Lophelia microbiology, a global picture
Lophelia is a globally distributed coral but so far microbiological studies have been limited to a few places in the Atlantic: Norwegian fjords, the Mediterranean Sea, Rockall Bank (northwest of the United Kingdom) and the Gulf of Mexico. These studies have shown that there is variability in the Lophelia-associated bacterial communities; variation exists between coral’s colour morphs (red/orange versus white), and both within and between sampling locations. This diversity may be due to diet or other environmental factors.
However, underlying the spatial variability observed, there are Lophelia-specific bacterial symbionts. Identical sequences for two bacterial types have been found associated with corals sampled in both the Gulf of Mexico and a Norwegian fjord. We don’t know what these bacterial groups do for the coral (or vice versa), but there must be a significant reason for them to be conserved across the Atlantic ocean basin. Loss of these symbionts may be a sign of stress.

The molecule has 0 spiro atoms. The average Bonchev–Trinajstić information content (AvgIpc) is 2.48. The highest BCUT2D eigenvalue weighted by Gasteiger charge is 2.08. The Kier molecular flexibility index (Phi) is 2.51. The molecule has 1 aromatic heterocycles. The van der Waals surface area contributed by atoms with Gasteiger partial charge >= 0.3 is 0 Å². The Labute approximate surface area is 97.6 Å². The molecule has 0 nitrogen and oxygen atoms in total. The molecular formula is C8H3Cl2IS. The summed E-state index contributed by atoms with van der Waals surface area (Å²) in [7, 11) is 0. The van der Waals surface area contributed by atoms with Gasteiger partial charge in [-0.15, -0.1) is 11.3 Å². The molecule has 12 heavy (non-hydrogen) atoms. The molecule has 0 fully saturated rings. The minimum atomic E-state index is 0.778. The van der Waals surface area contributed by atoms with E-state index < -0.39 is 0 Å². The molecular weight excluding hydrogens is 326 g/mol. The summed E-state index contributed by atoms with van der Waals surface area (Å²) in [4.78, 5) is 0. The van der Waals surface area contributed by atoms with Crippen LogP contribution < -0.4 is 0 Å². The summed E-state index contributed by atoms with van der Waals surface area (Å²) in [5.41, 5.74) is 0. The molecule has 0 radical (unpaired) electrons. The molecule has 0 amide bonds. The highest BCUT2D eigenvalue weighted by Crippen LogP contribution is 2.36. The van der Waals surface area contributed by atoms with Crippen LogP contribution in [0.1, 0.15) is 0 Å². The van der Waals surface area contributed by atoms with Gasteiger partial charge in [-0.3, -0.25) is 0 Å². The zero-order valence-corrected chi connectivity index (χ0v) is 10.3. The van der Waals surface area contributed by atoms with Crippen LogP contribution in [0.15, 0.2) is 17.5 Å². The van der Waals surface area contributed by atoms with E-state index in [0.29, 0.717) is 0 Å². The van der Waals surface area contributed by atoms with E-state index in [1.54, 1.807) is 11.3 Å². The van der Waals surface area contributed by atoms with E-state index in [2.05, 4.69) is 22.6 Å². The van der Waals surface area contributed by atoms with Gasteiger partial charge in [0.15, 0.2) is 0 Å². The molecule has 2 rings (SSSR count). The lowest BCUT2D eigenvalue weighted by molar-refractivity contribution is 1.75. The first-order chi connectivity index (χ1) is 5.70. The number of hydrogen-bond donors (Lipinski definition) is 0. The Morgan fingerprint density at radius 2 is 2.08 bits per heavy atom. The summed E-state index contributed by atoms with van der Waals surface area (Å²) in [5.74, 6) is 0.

Bacterial groups associated with Lophelia include some types commonly found on shallow-water corals. There are also psychrophiles, “cold-loving” bacteria that are usually found in polar waters.